Interview with Raviv Markovitz: There’s so much great music out there today in the jazz world: Video

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Jazz interview with jazz cointrabassist Raviv Markovitz. An interview by email in writing. 

JazzBluesNews.com: – First let’s start with where you grew up, and what got you interested in music?

Raviv Markovitz: – I grew up outside of Boston, Massachusetts, and my father plays the piano and the clarinet. My earliest memories are of us playing piano together, and later, playing together with me on bass and him on piano. Any time I was near an instrument, he would come over and sit down next to me!

JBN: – How did your sound evolve over time? What did you do to find and develop your sound?

RM: – I think that my sound evolved naturally over time, just in terms of who I was playing with and the kind of music that I liked to listen to, and continues to evolve every day. Starting as early as middle and high school, I had a core group of friends all extremely interested in music, and we listened to all kinds of music for hours after school – all of this music just naturally influenced me and molded me throughout the years.

JBN: – What practice routine or exercise have you developed to maintain and improve your current musical ability especially pertaining to rhythm?

RM: – I’ve done a fair amount of transcribing and playing along to records – both of which I think have helped my rhythmic feel tremendously. I think that people sometimes think that transcribing is solely based on notes, but in learning the most possible, getting inside the rhythmic feel of the musicians is equally (or more) important. I also think that the more people you play with, the more flexible and well-rounded you become, and learn naturally to adapt to the rhythmic feel of others.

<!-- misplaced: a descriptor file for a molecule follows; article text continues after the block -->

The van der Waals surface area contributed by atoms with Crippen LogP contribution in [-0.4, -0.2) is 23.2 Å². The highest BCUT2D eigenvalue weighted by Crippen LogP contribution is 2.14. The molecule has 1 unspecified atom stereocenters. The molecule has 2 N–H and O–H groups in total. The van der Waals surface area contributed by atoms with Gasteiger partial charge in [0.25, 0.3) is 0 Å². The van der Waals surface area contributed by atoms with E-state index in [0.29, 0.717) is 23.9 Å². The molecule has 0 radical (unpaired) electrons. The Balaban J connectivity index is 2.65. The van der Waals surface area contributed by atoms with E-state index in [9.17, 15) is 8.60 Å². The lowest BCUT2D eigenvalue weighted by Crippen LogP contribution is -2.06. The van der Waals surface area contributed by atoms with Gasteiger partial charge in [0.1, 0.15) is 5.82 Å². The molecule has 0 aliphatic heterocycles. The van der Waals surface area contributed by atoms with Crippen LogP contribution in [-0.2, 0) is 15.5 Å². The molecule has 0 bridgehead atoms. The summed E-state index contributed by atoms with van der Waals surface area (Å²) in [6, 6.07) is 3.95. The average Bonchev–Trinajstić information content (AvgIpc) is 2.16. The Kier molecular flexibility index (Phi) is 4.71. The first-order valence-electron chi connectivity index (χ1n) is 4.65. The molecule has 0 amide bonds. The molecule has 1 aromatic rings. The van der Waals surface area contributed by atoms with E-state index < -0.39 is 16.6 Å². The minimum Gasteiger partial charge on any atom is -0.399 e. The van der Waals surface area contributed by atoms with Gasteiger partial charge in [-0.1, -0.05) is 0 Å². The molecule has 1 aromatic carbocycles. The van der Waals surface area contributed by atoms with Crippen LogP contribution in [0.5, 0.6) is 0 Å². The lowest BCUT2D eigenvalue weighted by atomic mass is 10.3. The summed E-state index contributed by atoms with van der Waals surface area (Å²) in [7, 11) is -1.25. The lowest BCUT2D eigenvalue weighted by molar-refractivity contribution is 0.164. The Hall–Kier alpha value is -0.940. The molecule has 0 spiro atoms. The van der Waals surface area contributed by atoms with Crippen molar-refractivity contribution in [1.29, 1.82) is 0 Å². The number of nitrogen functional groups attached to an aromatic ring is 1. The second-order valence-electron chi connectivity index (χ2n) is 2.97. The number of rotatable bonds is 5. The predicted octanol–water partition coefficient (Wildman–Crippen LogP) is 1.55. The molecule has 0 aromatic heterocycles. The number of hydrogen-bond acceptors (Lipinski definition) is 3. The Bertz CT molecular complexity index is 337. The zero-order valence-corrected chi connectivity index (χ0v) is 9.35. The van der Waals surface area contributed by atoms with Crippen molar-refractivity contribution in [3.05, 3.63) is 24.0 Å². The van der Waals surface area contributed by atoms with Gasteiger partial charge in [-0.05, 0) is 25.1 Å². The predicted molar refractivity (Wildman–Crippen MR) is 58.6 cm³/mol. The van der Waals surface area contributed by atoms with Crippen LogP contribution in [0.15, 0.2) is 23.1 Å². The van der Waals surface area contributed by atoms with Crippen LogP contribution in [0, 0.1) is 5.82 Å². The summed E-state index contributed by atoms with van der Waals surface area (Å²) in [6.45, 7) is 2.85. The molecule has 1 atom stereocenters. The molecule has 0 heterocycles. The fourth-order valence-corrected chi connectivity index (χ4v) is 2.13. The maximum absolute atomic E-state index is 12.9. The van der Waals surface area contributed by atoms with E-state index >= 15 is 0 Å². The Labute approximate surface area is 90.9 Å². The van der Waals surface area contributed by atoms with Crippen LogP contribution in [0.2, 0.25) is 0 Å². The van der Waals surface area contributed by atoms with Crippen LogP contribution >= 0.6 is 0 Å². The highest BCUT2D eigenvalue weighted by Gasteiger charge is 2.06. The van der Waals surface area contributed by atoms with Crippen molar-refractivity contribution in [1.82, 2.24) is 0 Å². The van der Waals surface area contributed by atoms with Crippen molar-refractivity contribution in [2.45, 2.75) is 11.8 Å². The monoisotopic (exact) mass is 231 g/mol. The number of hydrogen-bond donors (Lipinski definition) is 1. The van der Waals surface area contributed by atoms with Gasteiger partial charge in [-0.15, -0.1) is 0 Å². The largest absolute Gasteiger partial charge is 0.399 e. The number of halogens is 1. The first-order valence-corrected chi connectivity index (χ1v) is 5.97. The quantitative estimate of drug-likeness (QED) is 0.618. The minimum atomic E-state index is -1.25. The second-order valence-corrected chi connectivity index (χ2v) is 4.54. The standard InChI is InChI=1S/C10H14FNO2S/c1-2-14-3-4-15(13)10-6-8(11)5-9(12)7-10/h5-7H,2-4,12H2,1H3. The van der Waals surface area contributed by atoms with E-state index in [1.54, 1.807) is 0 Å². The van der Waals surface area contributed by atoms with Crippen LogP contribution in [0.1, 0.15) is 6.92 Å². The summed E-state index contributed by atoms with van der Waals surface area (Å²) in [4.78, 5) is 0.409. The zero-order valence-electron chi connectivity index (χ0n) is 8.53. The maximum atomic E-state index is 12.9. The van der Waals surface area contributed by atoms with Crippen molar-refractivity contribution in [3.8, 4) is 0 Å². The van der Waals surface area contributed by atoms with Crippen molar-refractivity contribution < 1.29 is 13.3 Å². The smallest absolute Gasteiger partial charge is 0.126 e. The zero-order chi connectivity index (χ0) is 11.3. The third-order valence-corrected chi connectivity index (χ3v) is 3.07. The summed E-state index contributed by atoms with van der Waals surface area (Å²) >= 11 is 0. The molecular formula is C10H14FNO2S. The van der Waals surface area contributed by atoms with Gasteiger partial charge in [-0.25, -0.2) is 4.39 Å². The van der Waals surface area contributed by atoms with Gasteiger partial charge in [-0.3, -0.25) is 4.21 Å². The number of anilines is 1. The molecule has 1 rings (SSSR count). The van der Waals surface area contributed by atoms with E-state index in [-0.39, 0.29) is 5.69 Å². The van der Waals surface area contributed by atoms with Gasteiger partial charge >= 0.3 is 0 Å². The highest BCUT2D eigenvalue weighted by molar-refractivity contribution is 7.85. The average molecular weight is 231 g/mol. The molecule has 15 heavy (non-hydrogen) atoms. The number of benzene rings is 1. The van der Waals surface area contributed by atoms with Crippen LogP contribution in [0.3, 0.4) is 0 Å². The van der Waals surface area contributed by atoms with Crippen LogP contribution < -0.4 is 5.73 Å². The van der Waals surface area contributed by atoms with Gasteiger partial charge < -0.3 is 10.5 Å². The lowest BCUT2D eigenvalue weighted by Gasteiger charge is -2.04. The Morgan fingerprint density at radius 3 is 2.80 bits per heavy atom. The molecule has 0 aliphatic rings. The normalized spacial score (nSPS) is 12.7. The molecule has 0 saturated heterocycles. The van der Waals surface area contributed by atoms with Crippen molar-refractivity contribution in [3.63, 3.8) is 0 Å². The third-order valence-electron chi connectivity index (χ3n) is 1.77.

JBN: – How to prevent disparate influences from coloring what you’re doing?

RM: – I think it is important to soak up as many different sounds, colors, and ideas from all of the artists that you love, and then those colors naturally blend into your playing and you make them your own. The great bassist John Clayton once told me, “imitate, assimilate, innovate.” The more that you grow as a musician, you become a product of all of your influences and the music that you love to listen to, and this produces a new, unique sound that becomes your own.

JBN: – How do you prepare before your performances to help you maintain both spiritual and musical stamina?

RM: – I try and take a deep breath and relax, and to keep it light-hearted! In the end, it is just music, and I’m fortunate to get the chance to make music with some of my best friends regularly. In these instances, there is a low-stress environment and a warmth that is created, and the music and performance flows naturally.

JBN: – Ism is culled from a variety of lives dates with various performers over the course of a few years. Did your sound evolve during that time? And how did you select the musicians who play on the album?

RM: – Many of the musicians on the album I’ve been playing with since high school, and some before then! They are some of my closest friends, both personally and professionally, and people that I respect highly as musicians and individuals. I was honored and extremely happy that they were able to take part in the album.

JBN: – What’s the balance in music between intellect and soul?

RM: – I’m not sure! But I think they must be intertwined and interconnected.

JBN: – There’s a two-way relationship between audience and artist; you’re okay with giving the people what they want?